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Nancy Pelosi puts her stamp on the House

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But when Pelosi attempted a run for chairman of the Democratic National Committee in 1984-85, she was dismissed by some in the East Coast old guard as "an airhead" – a rich San Francisco liberal who could give parties, but what else? After setting up an office in Washington to campaign for the job, Pelosi dropped out a day before the vote, convinced that she couldn't win. But the experience marked her. "I always said that if I hadn't run for chair of the DNC I might not have realized how rough the intramural game can be on the Democratic side," she says.

Undaunted, she helped Democrats take back the Senate in 1986, as chair of the Finance Committee of the Democratic Senatorial Campaign Committee. The effort earned her not just favors but an encyclopedic grasp of key outside players in politics and what their needs were, which would become an essential resource as speaker. "People talk about her enormous fundraising prowess, but it's because she understood the value of relationships," says Cecile Richards, president of Planned Parenthood and a former Pelosi deputy chief of staff. "She has built loyal relationships across this country, and people would walk across hot coals for her."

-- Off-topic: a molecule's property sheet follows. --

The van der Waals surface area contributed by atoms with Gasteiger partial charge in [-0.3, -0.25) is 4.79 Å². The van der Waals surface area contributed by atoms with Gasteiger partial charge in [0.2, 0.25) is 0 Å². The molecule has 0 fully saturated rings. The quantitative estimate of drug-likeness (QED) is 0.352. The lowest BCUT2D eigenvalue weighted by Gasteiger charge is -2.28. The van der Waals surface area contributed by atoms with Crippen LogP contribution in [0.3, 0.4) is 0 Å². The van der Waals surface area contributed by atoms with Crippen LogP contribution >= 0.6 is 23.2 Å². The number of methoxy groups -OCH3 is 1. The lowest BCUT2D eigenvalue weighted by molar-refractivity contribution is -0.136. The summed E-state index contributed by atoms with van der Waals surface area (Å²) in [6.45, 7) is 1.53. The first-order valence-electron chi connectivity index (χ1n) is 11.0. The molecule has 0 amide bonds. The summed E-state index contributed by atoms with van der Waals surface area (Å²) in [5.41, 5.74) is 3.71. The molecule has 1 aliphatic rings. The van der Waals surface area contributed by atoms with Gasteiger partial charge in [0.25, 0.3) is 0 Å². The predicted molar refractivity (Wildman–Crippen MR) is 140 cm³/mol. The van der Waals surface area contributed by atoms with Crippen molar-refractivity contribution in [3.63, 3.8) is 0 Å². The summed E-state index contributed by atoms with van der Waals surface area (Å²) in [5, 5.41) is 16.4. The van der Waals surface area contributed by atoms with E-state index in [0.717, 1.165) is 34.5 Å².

At the age of 47, Pelosi had raised five children, moved in the top echelons of party politics, and turned receptions in her San Francisco home into an ATM for Democrats. What she had not done was be elected to public office. That was about to change.

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